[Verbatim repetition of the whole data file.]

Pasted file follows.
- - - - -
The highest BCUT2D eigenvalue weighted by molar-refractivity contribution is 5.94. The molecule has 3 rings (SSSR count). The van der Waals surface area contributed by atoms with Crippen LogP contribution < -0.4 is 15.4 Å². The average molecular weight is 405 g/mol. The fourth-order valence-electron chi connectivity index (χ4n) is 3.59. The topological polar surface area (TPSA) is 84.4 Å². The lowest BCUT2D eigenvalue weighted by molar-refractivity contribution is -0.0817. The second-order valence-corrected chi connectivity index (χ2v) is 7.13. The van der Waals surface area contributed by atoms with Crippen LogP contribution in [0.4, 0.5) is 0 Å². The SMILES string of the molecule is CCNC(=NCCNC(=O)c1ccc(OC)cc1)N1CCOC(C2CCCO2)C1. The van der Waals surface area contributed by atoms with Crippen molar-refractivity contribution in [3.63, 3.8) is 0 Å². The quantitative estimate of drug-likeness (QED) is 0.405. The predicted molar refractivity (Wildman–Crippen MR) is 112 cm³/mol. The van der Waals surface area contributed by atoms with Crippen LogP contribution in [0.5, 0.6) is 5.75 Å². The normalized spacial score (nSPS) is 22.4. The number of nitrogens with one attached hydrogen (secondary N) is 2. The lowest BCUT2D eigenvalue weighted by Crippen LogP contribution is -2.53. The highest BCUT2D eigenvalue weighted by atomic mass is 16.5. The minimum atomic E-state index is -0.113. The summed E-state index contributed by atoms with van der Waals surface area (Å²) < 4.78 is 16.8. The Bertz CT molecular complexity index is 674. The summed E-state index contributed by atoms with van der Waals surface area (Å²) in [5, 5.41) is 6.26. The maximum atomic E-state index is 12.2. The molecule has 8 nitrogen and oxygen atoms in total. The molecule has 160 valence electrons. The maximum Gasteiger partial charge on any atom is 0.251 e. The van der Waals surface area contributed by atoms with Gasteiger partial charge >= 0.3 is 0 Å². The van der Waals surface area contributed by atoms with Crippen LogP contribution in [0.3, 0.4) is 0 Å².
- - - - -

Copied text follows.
The highest BCUT2D eigenvalue weighted by molar-refractivity contribution is 5.94. The molecule has 3 rings (SSSR count). The van der Waals surface area contributed by atoms with Crippen LogP contribution < -0.4 is 15.4 Å². The average molecular weight is 405 g/mol. The fourth-order valence-electron chi connectivity index (χ4n) is 3.59. The topological polar surface area (TPSA) is 84.4 Å². The lowest BCUT2D eigenvalue weighted by molar-refractivity contribution is -0.0817. The second-order valence-corrected chi connectivity index (χ2v) is 7.13. The van der Waals surface area contributed by atoms with Crippen LogP contribution in [0.4, 0.5) is 0 Å². The SMILES string of the molecule is CCNC(=NCCNC(=O)c1ccc(OC)cc1)N1CCOC(C2CCCO2)C1. The van der Waals surface area contributed by atoms with Crippen molar-refractivity contribution in [3.63, 3.8) is 0 Å². The quantitative estimate of drug-likeness (QED) is 0.405. The predicted molar refractivity (Wildman–Crippen MR) is 112 cm³/mol. The van der Waals surface area contributed by atoms with Crippen LogP contribution in [0.5, 0.6) is 5.75 Å². The normalized spacial score (nSPS) is 22.4. The number of nitrogens with one attached hydrogen (secondary N) is 2. The lowest BCUT2D eigenvalue weighted by Crippen LogP contribution is -2.53. The highest BCUT2D eigenvalue weighted by atomic mass is 16.5. The minimum atomic E-state index is -0.113. The summed E-state index contributed by atoms with van der Waals surface area (Å²) < 4.78 is 16.8. The Bertz CT molecular complexity index is 674. The summed E-state index contributed by atoms with van der Waals surface area (Å²) in [5, 5.41) is 6.26. The maximum atomic E-state index is 12.2. The molecule has 8 nitrogen and oxygen atoms in total. The molecule has 160 valence electrons. The maximum Gasteiger partial charge on any atom is 0.251 e. The van der Waals surface area contributed by atoms with Gasteiger partial charge >= 0.3 is 0 Å². The van der Waals surface area contributed by atoms with Crippen LogP contribution in [0.3, 0.4) is 0 Å².